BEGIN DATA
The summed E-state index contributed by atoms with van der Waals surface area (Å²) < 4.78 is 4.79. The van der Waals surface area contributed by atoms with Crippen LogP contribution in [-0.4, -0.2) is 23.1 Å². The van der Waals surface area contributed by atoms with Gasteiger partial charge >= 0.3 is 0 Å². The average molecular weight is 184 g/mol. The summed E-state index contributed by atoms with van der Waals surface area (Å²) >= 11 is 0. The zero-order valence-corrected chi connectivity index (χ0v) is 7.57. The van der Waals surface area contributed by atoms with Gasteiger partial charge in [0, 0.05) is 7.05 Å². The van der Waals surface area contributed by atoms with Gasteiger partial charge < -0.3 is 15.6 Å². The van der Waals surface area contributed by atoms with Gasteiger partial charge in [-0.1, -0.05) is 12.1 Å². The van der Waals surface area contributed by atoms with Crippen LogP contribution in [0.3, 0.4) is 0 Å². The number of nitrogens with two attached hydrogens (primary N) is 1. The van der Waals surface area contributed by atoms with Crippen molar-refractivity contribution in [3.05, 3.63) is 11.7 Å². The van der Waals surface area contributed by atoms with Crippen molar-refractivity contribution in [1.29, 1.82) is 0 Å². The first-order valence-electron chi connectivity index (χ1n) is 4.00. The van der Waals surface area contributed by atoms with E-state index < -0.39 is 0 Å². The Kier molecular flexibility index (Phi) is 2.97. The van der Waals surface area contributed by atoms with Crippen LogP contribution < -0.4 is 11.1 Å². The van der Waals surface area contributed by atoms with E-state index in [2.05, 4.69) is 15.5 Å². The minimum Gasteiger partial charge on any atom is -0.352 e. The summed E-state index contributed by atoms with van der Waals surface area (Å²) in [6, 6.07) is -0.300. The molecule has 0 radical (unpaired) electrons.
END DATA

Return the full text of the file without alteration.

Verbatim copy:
The summed E-state index contributed by atoms with van der Waals surface area (Å²) < 4.78 is 4.79. The van der Waals surface area contributed by atoms with Crippen LogP contribution in [-0.4, -0.2) is 23.1 Å². The van der Waals surface area contributed by atoms with Gasteiger partial charge >= 0.3 is 0 Å². The average molecular weight is 184 g/mol. The summed E-state index contributed by atoms with van der Waals surface area (Å²) >= 11 is 0. The zero-order valence-corrected chi connectivity index (χ0v) is 7.57. The van der Waals surface area contributed by atoms with Gasteiger partial charge in [0, 0.05) is 7.05 Å². The van der Waals surface area contributed by atoms with Gasteiger partial charge < -0.3 is 15.6 Å². The van der Waals surface area contributed by atoms with Gasteiger partial charge in [-0.1, -0.05) is 12.1 Å². The van der Waals surface area contributed by atoms with Crippen LogP contribution in [0.3, 0.4) is 0 Å². The number of nitrogens with two attached hydrogens (primary N) is 1. The van der Waals surface area contributed by atoms with Crippen molar-refractivity contribution in [3.05, 3.63) is 11.7 Å². The van der Waals surface area contributed by atoms with Crippen molar-refractivity contribution in [1.29, 1.82) is 0 Å². The first-order valence-electron chi connectivity index (χ1n) is 4.00. The van der Waals surface area contributed by atoms with E-state index < -0.39 is 0 Å². The Kier molecular flexibility index (Phi) is 2.97. The van der Waals surface area contributed by atoms with Crippen LogP contribution < -0.4 is 11.1 Å². The van der Waals surface area contributed by atoms with E-state index in [2.05, 4.69) is 15.5 Å². The minimum Gasteiger partial charge on any atom is -0.352 e. The summed E-state index contributed by atoms with van der Waals surface area (Å²) in [6, 6.07) is -0.300. The molecule has 0 radical (unpaired) electrons.